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Living with Children with John Rosemond: A brief list of today's parenting problems
John Rosemond Color
John Rosemond - photo by Special

    From the I’m Sorry to Have to Tell You Department: Parents who say they want to raise kids who “think for themselves” are not being exactly truthful. It’s a nice and very democratic thing to say, for sure, but let’s face it, folks: You want your kids to think like you do. For example: If you’re a liberal, you want your kids to be liberals when they grow up. Right? Right! The same is true of conservatives, libertarians, people of faith, people of no faith and people with COEXIST bumper stickers on their cars. Furthermore, that’s the way it should be. When you conceive a child, you pass along your genes. As you raise the child, you pass along your worldview. If you are not trying to pass along your worldview, then you must think your worldview isn’t worth passing along, and I’ve yet to meet such a person.
    From the Can’t We All Just Get Along? Department: When I was a child, my parents repeatedly told me not to get into conversations about religion or politics. Those subjects were divisive, they said, and it is especially the case in America that people need to find common ground. My parents would not be pleased to know that their admonition fell on deaf ears. I would rather talk about matters of religion and politics than anything else (having a good deal to do with the fact that I am one of a small number of males who care nothing about sports). But I will propose that my parents, if they were still with us, would add a third item to their “don’t discuss” list: parenting. Where once there was general agreement on how to raise kids, today there is little; therefore, the subject is likely to provoke conflict. Furthermore, given that such agreement is essential to perpetuating, strengthening and constantly renewing culture, a lack of consensus concerning how American parents should be raising American children is the most divisive and dangerous of all disagreements. Comparatively speaking, disagreement over such things as climate change and health care is small potatoes.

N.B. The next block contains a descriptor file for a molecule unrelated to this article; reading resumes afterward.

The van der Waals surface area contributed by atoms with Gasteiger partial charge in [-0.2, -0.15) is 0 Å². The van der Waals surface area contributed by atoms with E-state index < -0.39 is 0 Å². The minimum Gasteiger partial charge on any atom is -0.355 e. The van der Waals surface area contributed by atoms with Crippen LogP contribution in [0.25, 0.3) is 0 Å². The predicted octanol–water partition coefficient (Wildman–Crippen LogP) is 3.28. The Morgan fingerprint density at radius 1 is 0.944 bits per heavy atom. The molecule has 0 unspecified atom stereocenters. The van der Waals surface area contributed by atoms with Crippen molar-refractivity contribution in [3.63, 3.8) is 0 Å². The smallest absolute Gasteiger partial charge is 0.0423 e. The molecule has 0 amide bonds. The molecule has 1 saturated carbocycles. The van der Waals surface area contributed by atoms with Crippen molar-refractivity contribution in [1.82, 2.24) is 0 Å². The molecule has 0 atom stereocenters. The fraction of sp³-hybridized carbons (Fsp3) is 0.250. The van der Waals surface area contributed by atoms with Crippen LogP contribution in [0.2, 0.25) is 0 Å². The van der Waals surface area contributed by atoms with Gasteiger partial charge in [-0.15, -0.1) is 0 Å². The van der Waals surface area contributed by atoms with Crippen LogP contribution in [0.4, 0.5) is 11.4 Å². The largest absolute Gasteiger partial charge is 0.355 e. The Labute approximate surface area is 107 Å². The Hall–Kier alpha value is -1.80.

From the Here’s a Prime Example of What I’m Talking About Department: One of the questions I am most asked is “How can my spouse and I get on the same page?” The answer is simple. The reason husband and wife are not on the same page is because the two people in question are no longer husband and wife; they are mother and father to a child or children. When they began having children, they began acting as if they had taken a vow saying they would be husband and wife “until children do us part.” When two married people with children function primarily as mother and father, they will view their kids through two very different sets of eyes — male and female. When they raise kids as husband and wife, they are far more likely to see their kids and their parenting responsibilities with one set of eyes. And nothing puts a more solid foundation of well-being under a child’s feet than that set of circumstances.
    From the It’s Really Quite Simple Department: The reason a child does not do what he is told is he is not being told. Instead, his parents are pleading, bargaining, bribing, explaining, reasoning, cajoling, encouraging, promising, threatening and screaming. You want your kids to obey? Tell.

    Family psychologist John Rosemond answers parents' questions at his website,

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